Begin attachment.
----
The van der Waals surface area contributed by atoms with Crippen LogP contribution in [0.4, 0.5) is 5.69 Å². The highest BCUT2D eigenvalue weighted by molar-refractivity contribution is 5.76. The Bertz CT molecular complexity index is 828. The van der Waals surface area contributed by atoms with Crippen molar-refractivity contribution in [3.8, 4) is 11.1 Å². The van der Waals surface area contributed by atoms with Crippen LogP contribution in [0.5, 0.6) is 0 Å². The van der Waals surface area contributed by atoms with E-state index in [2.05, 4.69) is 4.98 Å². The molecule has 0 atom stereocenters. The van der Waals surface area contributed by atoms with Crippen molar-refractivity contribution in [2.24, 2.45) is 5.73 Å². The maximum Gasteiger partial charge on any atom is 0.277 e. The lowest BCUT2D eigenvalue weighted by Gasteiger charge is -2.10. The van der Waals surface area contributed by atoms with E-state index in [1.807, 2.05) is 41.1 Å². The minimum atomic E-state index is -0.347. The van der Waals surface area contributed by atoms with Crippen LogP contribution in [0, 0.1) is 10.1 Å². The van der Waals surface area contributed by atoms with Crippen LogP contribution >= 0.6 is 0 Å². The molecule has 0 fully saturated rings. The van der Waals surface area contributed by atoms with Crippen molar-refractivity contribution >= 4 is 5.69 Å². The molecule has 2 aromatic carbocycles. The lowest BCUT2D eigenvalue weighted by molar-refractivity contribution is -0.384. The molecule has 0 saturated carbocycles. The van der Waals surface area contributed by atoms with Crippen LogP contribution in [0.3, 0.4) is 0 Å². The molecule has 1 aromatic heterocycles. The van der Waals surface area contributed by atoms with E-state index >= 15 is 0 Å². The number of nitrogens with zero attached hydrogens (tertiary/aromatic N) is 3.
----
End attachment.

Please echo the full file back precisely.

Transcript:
The van der Waals surface area contributed by atoms with Crippen LogP contribution in [0.4, 0.5) is 5.69 Å². The highest BCUT2D eigenvalue weighted by molar-refractivity contribution is 5.76. The Bertz CT molecular complexity index is 828. The van der Waals surface area contributed by atoms with Crippen molar-refractivity contribution in [3.8, 4) is 11.1 Å². The van der Waals surface area contributed by atoms with Crippen LogP contribution in [0.5, 0.6) is 0 Å². The van der Waals surface area contributed by atoms with E-state index in [2.05, 4.69) is 4.98 Å². The molecule has 0 atom stereocenters. The van der Waals surface area contributed by atoms with Crippen molar-refractivity contribution in [2.24, 2.45) is 5.73 Å². The maximum Gasteiger partial charge on any atom is 0.277 e. The lowest BCUT2D eigenvalue weighted by Gasteiger charge is -2.10. The van der Waals surface area contributed by atoms with E-state index in [1.807, 2.05) is 41.1 Å². The minimum atomic E-state index is -0.347. The van der Waals surface area contributed by atoms with Crippen LogP contribution in [0, 0.1) is 10.1 Å². The van der Waals surface area contributed by atoms with Crippen LogP contribution >= 0.6 is 0 Å². The molecule has 0 fully saturated rings. The van der Waals surface area contributed by atoms with Crippen molar-refractivity contribution >= 4 is 5.69 Å². The molecule has 2 aromatic carbocycles. The lowest BCUT2D eigenvalue weighted by molar-refractivity contribution is -0.384. The molecule has 0 saturated carbocycles. The van der Waals surface area contributed by atoms with Crippen LogP contribution in [0.3, 0.4) is 0 Å². The molecule has 1 aromatic heterocycles. The van der Waals surface area contributed by atoms with E-state index >= 15 is 0 Å². The number of nitrogens with zero attached hydrogens (tertiary/aromatic N) is 3.